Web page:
I know I’m quite slow at watching my seasonals, but when something like Fairy gone comes along, who can blame me?

Fairy gone (sic.) takes place in a world where fairies possess animals and give them mysterious abilities. By removing a possessed animal’s organs and transplanting them into humans, these fairies can be summoned as an alter ego and be used as a weapon. Individuals who used fairies in this way during the war were called Fairy Soldiers, but once the war was over they entered various roles in the government, the mafia and in terrorist organisations.

The series is set nine years after the war and the protagonist, Marlya, is the latest recruit of Dorothea, an organisation which investigates and suppresses fairy-related crimes. The nation is currently in an unstable political situation and criminals with lingering wounds from past conflict are emerging. This is the story of Fairy Soldiers fighting for their justice in a chaotic postwar world.

Admittedly, I was quite hyped for Fairy gone when it was released back in Spring 2019. I do love supernatural stories, I always have done, and the crime element just added to my anticipation. Yet, come the half-way point of the show, I don’t know if I’m watching the same show or not.

Although the show has a promising synopsis, the actual plot of the show (or of the first season, anyway) is quite the opposite. From what I can tell, the storyline is lacking in areas, but I can’t tell what is meant to be important and what isn’t important due to the amount of information bombarded at the viewer. Whilst I often appreciate lore and world development, there’s so much in Fairy gone that it’s hard to maintain an understanding of it. Not to mention that multiple storylines that are explored simultaneously, which makes it twice as hard to understand.

A lot of the information forced onto the viewer is about the many different characters in the show. The narration attempts to explore the different leaders, the different comrades and the different enemies of different characters. I can appreciate that the writer wanted to ensure that absolutely everything was covered, but in the end, this turned out to be pointless character development which simply leads the show to be overwhelming. Instead, I want to know about the characters themselves. Can we not just focus on Free or Marlya, for example? Why do we need to know everything about each character?

It’s this lack of decent character development that makes the show’s events somewhat unimpactful. There are character deaths within the show, yet I’ve not felt a single ounce of emotion for any of them. Why? Because we don’t know the characters well enough, despite the amount of plotline shoved in our faces. I don’t understand the motivations behind people killing each other. The characters involved could, for me, be background characters without a name, not key figures within the show.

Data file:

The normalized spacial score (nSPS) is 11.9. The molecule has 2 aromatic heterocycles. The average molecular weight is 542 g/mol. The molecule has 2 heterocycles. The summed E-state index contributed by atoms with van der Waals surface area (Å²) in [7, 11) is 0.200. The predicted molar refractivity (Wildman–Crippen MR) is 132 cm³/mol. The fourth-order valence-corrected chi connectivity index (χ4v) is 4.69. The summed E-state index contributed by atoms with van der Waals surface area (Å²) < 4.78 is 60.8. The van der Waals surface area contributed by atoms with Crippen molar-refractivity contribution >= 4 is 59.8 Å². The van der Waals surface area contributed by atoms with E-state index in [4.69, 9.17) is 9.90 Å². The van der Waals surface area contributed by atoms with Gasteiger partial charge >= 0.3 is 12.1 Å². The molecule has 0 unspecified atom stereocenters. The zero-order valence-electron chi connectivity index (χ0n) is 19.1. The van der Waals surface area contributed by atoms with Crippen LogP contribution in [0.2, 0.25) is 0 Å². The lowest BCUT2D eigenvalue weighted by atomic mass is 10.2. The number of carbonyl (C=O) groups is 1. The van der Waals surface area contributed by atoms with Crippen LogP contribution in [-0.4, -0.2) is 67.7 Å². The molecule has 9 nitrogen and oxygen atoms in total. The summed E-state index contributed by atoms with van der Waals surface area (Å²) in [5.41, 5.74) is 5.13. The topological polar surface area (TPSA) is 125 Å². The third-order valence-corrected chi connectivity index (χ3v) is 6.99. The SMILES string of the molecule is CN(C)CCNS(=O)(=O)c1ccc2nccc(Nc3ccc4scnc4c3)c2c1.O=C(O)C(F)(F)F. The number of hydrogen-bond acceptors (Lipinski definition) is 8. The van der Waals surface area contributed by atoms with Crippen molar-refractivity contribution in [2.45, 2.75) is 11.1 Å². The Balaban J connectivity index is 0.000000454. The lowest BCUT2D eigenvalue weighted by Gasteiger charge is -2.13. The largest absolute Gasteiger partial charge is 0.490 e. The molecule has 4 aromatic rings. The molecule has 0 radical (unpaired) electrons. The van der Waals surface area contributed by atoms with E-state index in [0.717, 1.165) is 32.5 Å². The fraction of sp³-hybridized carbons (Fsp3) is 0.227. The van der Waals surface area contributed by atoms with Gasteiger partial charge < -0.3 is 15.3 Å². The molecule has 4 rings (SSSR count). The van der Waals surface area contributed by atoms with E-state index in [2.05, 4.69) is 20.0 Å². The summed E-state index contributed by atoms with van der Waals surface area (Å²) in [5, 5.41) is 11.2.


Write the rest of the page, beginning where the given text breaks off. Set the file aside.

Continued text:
I mentioned in my Spring 2019 preview post that I quite liked the art and the vibes it gives. Thankfully, that’s still partly true. It does seem quite experimental at times, but, and this should be a given considering that P.A. Works is the studio behind it, the show certainly doesn’t look bad. That being said, it’s not the prettiest show either. Even after the 12 episodes of the first season, I still can’t tell if the fairies are animated well or not. The CGI does make some of them stick out like a sore thumb, but I certainly can’t imagine them being animated in any other way.

What brings Fairy gone to its absolute bearable point, however, is the music. (K)NoW_NAME’s work on the entire soundtrack is perhaps the best part of the show. The ED, titled Ash-like snow, is somewhat generic, but the OP, KNOCK on the CORE, was, really, the only reason I didn’t drop this show. It’s a track that can easily fire you up, what with its dramatic choir vocals and its rock beat. The OST is used brilliantly within fight scenes and, quite frankly, I’ve not heard a track from Fairy gone that I dislike. It’s what makes me want to watch the series.

Honestly? I don’t hate Fairy gone. Hate is a strong word after all, although it is arguable that I could have hated it. Fortunately for P.A. Works, Funimation supplied us with an English dub. Although I only watched the last four or five episodes of it with the English dub, and even if the dub doesn’t stand out as a dub, it helped tremendously. Despite being one for not minding dialogue-heavy shows, I found it much less confusing and a lot easier to understand with the English dub than I did watch it with subtitles.

That being said, I can’t recommend Fairy gone to everyone. I can’t recommend it to many people. If you’re a casual viewer, you’re especially probably better off finding something different to watch, for even seasoned anime watchers struggled with this one. There are other anime out there, I’m certain, that deal with the same themes of political warfare and power struggles. I would honestly watch one of those instead.

Will I watch the second half of Fairy gone? Probably. Eventually. But I’ll certainly need a lull in content to be wanting to watch the conclusion of a rather ‘eh’ series.

Rating: 3 out of 5.

Where can I watch this?

Fairy Gone is available to watch on Funimation, Hulu and AnimeLab, depending on your region.

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